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Review

Sarasota Music Festival kicks off its 60th anniversary celebration on a high note

SMF Music Director Jeffrey Kahane proves a brilliant pianist and collaborator.


Sarasota Music Festival Director Jeffrey Kahane on harpsichord and flutist Marianne Gedigian perform Francois Couperin’s “Le Rossignol en Amour" June 2 at the 60th anniversary celebration concert.
Sarasota Music Festival Director Jeffrey Kahane on harpsichord and flutist Marianne Gedigian perform Francois Couperin’s “Le Rossignol en Amour" June 2 at the 60th anniversary celebration concert.
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One would think that the Sarasota Music Festival would mark its 60th anniversary with a celebration concert in a far larger venue than Holley Hall. But the venue for a straightforward program of a solo, two duos and a rousing piano trio was likely closer to the heart of this festival than a big auditorium. Back in 1965, everything was held in a small hall and the festival gatherings were more intimate. 

With Holley Hall busting at the seams with 500 people, you could feel the enthusiasm even before the first selection was played on Sunday, June 2. After delivering opening remarks, SMF Music Director Jeffrey Kahane was joined on stage by flutist Marianne Gedigian to perform Francois Couperin’s “Le Rossignol en Amour." The charmer was part of the opening concert of the 1965 festival premiere. 

Gedigian, a festival alumna from 1986 who is new to the SMF faculty this year, has a beautiful tone that transitions easily in textures and strength. She was generous with the ornamentation of the simple lines, getting increasingly more florid like a songbird’s warbles. She and Kahane on harpsichord played with great delicacy and grace. 

Returning to the stage with pianist Jean Schneider, Gedigian captured the jazzy, bird-like and mutlifaceted charms of Bohuslav Martinŭ’s Sonata for Flute and Piano. 

Truly an equal partnership, the two blended together so well that at times it was hard to hear two voices for the textured effect of the score. The two captured the playfulness of the lines as well as sultry smooth wanderings, turning to a more spirited chase by the end of the sonata.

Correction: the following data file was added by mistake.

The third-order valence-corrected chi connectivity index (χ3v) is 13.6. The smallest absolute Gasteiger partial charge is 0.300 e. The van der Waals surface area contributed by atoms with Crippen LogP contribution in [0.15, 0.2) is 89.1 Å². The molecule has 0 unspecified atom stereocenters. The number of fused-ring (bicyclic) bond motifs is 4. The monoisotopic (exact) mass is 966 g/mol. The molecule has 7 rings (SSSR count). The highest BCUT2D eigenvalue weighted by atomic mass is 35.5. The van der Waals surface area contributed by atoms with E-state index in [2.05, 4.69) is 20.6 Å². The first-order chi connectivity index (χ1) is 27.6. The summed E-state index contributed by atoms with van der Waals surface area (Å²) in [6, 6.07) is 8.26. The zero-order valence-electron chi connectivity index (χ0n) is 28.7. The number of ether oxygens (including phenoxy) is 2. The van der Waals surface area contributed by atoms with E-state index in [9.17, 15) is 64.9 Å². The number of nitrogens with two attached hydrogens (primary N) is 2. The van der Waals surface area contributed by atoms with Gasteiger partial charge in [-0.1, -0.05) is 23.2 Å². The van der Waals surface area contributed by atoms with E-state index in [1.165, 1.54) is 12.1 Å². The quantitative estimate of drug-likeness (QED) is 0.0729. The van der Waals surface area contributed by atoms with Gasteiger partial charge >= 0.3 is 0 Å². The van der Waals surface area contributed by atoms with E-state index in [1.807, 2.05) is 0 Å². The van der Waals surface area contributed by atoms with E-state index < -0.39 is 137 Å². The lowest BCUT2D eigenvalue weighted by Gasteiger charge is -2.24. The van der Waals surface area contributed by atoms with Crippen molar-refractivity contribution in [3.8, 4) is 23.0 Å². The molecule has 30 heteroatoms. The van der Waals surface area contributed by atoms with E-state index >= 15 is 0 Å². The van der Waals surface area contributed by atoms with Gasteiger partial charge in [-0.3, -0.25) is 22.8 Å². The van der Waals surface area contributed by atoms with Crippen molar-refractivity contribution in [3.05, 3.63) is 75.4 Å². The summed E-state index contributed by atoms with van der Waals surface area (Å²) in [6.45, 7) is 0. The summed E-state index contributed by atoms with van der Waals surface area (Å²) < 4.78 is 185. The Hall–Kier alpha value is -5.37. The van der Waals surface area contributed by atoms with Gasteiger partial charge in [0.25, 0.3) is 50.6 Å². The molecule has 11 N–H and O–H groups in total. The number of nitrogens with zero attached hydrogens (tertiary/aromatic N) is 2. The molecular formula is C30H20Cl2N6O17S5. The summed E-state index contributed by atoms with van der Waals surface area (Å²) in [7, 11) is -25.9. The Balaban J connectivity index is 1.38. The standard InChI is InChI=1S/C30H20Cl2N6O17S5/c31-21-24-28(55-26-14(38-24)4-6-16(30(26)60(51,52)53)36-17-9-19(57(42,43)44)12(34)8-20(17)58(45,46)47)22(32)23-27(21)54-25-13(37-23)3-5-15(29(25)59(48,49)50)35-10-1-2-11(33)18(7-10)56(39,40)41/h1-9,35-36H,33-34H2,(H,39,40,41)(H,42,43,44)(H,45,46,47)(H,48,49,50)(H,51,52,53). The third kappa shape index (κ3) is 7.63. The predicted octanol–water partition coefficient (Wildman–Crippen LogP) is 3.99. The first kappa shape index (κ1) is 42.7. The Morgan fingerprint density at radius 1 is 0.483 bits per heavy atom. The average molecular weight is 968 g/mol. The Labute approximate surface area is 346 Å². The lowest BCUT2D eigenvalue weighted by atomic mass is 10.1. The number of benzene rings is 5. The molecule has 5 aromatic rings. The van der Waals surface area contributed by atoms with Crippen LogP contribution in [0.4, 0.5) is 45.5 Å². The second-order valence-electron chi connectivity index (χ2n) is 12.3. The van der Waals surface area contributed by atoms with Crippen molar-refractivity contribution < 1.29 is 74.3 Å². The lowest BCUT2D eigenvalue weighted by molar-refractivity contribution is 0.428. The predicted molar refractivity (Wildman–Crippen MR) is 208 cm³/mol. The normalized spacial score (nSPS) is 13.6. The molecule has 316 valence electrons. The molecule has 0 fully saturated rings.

Cellist Saeunn Thorsteinsdóttir shared a rare beauty in the solo "Portrait" by award-winning film composer Jane Antonia Cornish, whose music explores the themes of time, silence, light, reflection and transcendence. I listened for a couple minutes with analytical ears and soon realized this was music to sink into with open senses and spirit. 

Perhaps simple in structure, but in terms of harmonics and the aural layers hanging on as the cellist plays unceasing arpeggios, this was uniquely memorable. 

Turning back to the bread and butter of festivals past, violinist Arnaud Sussman walked out with Kahane and Thorsteinsdóttir for a lusty performance of Anton Arensky’s Piano Trio No.1 in D Minor, Op. 32.

Influenced by Rimsky-Korsakov and Tchaikovsky, Arensky’s music is full-bodied and as passionate as any late romantic you can name. Kahane is a brilliant pianist and collaborator and we heard both Sussman and Thorsteinsdóttir dovetailing to carry the lines seamlessly. Even from the back of the hall, I could see the smiles and knowing glances underscoring the glue that makes an ensemble exceptional.  

Sussman and Thorsteinsdóttir are both joining the SMF faculty this year. Based on what we heard in this concert alone, I am looking forward to the rest of the performances at the festival, which runs through June 22.


 

author

Gayle Williams

Gayle Williams is a graduate of Baldwin Wallace Conservatory of Music in Ohio. She was the principal flute of the Venice Symphony for 17 seasons and has performed with the Florida West Coast Symphony, Sarasota Pops and Cleveland German Orchestra. Williams has been writing concert reviews since 2001, most recently at the Herald Tribune Media Group, from 2002-2023.

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